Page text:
Plan your attack and execute.

Once you've discovered what specific personas you want to target, how you want to target them and the message that articulates "why you?", comes the really hard part -- tying it all together. Weaving a narrative across several channels into an irresistible siren-like song for your ideal candidates is not for the faint hearted, but rewards those who are approach it intelligently and do the work.

Firstly, for each channel and channel strategy, define the key facts around who you're targeting, the locations you're going to seek them out and the overarching "higher order" drivers you want to target for prospective candidates. 

Next, map out each step in the process for each of your chosen channels that you wish to pursue. The real art here, is for each step, you want to match up how you incorporate the most important "higher order" needs that could relate to that step in an innovative and authentic way. I've added a simplified example below of how you might want to plan out a given channel strategy.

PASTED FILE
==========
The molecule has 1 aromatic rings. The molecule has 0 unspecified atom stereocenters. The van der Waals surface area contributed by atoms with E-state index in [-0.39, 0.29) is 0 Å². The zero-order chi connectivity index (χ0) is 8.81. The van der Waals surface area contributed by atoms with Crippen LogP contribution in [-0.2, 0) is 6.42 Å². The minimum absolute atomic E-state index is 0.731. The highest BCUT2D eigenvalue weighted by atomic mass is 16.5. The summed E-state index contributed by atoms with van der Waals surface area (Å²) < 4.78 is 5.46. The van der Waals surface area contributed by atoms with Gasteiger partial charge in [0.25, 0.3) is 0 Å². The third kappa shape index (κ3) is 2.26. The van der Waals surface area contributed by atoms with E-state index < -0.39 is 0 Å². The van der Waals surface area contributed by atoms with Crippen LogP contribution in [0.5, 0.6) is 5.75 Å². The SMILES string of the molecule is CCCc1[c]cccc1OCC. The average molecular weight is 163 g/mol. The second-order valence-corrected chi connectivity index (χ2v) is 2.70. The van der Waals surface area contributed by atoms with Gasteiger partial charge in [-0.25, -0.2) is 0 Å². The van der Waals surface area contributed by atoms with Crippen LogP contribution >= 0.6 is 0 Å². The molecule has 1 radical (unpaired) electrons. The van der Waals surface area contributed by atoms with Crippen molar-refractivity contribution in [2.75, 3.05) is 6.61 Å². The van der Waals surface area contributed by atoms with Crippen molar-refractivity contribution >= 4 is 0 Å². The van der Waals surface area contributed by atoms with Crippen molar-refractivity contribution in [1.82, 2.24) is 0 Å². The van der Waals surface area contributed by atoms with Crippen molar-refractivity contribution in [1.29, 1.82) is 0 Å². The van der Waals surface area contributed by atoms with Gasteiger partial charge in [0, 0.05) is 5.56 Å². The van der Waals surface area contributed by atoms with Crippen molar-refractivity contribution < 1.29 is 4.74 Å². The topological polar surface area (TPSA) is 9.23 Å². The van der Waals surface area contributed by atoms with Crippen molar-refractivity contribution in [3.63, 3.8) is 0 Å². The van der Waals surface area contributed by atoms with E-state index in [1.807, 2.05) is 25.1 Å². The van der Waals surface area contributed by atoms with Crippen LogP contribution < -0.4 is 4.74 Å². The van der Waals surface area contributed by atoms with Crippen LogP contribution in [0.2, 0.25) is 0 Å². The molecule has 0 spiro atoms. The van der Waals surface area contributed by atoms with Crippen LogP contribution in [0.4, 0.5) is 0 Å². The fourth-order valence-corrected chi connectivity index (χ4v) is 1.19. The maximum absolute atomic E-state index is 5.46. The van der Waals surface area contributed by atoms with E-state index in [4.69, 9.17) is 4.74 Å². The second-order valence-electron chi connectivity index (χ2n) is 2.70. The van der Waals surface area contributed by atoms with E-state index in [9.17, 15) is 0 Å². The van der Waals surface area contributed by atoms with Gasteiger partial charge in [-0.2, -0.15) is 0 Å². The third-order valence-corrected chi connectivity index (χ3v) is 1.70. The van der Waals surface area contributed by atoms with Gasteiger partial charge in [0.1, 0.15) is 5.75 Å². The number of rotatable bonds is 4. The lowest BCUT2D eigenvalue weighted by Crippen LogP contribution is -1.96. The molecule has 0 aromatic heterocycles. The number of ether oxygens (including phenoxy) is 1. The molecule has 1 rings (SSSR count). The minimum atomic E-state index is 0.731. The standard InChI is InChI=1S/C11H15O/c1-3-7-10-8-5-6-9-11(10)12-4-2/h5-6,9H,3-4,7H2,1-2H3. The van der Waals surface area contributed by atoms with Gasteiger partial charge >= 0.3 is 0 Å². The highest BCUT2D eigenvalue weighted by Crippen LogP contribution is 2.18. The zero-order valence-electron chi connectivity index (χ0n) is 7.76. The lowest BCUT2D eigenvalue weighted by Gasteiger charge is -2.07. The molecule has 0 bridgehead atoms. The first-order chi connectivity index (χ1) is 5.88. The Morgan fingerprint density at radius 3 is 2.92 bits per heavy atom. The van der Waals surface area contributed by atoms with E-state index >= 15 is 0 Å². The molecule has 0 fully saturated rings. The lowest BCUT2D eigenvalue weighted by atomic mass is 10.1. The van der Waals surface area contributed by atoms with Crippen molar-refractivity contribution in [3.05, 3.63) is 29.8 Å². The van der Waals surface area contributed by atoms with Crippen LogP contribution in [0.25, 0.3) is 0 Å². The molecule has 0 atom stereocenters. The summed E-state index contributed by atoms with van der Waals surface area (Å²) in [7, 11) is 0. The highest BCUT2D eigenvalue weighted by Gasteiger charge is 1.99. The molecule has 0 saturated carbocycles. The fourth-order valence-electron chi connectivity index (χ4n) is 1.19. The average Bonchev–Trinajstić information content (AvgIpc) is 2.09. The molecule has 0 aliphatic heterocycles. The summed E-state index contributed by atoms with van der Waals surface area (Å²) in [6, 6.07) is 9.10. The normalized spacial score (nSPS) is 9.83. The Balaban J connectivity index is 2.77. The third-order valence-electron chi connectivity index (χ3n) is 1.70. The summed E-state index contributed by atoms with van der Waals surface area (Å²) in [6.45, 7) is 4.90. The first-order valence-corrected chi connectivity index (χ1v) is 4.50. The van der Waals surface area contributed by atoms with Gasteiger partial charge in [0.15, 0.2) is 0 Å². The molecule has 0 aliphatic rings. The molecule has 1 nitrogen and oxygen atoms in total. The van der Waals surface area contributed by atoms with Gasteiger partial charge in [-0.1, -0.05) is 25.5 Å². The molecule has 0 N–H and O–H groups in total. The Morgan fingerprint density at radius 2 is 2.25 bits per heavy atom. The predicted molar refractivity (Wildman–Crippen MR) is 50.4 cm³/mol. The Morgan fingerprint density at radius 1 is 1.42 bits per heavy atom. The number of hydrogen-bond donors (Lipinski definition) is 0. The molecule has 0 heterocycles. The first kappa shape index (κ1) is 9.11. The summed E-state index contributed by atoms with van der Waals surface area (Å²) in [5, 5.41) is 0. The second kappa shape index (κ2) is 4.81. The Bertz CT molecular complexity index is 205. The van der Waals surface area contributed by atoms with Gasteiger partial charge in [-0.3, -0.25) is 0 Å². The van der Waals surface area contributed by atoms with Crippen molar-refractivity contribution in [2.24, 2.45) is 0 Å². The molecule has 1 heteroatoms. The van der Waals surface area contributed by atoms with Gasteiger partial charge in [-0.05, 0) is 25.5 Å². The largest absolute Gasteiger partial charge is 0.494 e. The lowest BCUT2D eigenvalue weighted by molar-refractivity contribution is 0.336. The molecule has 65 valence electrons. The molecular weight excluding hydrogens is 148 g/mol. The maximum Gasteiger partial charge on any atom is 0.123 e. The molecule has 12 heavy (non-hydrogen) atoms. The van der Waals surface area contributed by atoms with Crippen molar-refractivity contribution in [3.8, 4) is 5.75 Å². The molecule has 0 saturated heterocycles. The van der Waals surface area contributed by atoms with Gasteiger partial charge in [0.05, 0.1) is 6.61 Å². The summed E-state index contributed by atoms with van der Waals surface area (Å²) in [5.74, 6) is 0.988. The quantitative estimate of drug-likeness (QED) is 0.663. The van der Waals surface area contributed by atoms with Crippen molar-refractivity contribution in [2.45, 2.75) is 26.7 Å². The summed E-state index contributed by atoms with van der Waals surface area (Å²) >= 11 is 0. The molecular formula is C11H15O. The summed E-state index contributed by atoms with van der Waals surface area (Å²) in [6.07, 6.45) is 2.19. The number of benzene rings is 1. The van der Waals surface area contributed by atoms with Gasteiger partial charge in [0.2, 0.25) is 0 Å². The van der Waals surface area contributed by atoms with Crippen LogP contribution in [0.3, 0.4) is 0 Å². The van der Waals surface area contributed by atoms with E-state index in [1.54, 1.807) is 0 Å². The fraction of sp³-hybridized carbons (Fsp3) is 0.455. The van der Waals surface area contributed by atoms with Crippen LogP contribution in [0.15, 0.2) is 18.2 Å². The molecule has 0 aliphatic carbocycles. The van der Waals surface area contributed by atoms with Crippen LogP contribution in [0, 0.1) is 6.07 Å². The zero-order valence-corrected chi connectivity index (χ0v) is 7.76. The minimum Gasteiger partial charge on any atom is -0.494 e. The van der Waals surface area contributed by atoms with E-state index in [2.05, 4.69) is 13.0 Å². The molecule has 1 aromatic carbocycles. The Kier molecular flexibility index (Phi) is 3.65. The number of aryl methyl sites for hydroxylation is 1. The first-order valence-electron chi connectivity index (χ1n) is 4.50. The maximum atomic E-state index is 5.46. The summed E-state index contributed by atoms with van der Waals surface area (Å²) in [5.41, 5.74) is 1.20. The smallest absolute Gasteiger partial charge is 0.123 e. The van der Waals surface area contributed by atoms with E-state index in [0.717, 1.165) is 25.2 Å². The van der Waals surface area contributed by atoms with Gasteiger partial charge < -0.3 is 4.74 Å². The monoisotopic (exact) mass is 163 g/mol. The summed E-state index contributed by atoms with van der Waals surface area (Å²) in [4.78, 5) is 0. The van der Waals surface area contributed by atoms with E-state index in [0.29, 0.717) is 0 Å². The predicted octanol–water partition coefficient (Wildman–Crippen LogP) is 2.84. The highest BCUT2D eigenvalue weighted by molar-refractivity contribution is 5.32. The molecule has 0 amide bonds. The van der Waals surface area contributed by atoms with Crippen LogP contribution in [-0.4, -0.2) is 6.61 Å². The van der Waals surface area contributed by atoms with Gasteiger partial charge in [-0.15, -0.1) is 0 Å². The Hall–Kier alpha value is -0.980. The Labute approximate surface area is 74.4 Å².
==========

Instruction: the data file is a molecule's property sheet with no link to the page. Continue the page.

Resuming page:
Creating a "honeypot" effect that draws in incredible staff is one of the most valuable strategic elements a company can have in its arsenal. Creating a great one that suits your company is likely going to be a process of experimentation and refinement to discover the most effective emotive levers, channels and approaches -- as such its certainly not an overnight fix and you should plan your efforts and resources on the assumption of being in it for the long haul. Sure, like most worthwhile things, its a lot of hard work, but would you rather be sifting through pile after pile of uninspiring resumes hoping for adroit applicants or have a constant stream of amazing, pre-qualified candidates banging down your door to join you on your mission?